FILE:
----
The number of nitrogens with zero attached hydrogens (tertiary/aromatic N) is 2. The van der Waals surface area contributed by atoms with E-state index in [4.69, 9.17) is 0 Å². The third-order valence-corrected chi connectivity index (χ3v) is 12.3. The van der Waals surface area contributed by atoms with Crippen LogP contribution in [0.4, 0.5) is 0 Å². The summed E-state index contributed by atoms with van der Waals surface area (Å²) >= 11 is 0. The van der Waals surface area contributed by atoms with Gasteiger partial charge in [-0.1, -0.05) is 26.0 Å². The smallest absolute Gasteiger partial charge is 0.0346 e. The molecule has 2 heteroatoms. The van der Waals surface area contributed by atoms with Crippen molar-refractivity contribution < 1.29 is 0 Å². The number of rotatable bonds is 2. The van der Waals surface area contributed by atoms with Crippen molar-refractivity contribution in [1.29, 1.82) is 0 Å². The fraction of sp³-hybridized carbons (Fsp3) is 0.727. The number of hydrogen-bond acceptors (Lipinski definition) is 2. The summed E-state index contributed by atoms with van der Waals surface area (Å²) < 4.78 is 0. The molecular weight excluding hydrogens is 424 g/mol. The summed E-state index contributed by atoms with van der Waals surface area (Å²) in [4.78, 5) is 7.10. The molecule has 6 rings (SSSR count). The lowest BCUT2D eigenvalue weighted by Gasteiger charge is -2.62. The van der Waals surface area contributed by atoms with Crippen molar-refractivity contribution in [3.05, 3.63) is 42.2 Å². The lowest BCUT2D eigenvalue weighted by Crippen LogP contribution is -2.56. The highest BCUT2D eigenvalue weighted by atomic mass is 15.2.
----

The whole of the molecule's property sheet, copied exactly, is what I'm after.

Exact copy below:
The number of nitrogens with zero attached hydrogens (tertiary/aromatic N) is 2. The van der Waals surface area contributed by atoms with E-state index in [4.69, 9.17) is 0 Å². The third-order valence-corrected chi connectivity index (χ3v) is 12.3. The van der Waals surface area contributed by atoms with Crippen LogP contribution in [0.4, 0.5) is 0 Å². The summed E-state index contributed by atoms with van der Waals surface area (Å²) >= 11 is 0. The van der Waals surface area contributed by atoms with Gasteiger partial charge in [-0.1, -0.05) is 26.0 Å². The smallest absolute Gasteiger partial charge is 0.0346 e. The molecule has 2 heteroatoms. The van der Waals surface area contributed by atoms with Crippen molar-refractivity contribution < 1.29 is 0 Å². The number of rotatable bonds is 2. The van der Waals surface area contributed by atoms with Crippen molar-refractivity contribution in [1.29, 1.82) is 0 Å². The fraction of sp³-hybridized carbons (Fsp3) is 0.727. The number of hydrogen-bond acceptors (Lipinski definition) is 2. The summed E-state index contributed by atoms with van der Waals surface area (Å²) < 4.78 is 0. The molecular weight excluding hydrogens is 424 g/mol. The summed E-state index contributed by atoms with van der Waals surface area (Å²) in [4.78, 5) is 7.10. The molecule has 6 rings (SSSR count). The lowest BCUT2D eigenvalue weighted by Gasteiger charge is -2.62. The van der Waals surface area contributed by atoms with Crippen molar-refractivity contribution in [3.05, 3.63) is 42.2 Å². The lowest BCUT2D eigenvalue weighted by Crippen LogP contribution is -2.56. The highest BCUT2D eigenvalue weighted by atomic mass is 15.2.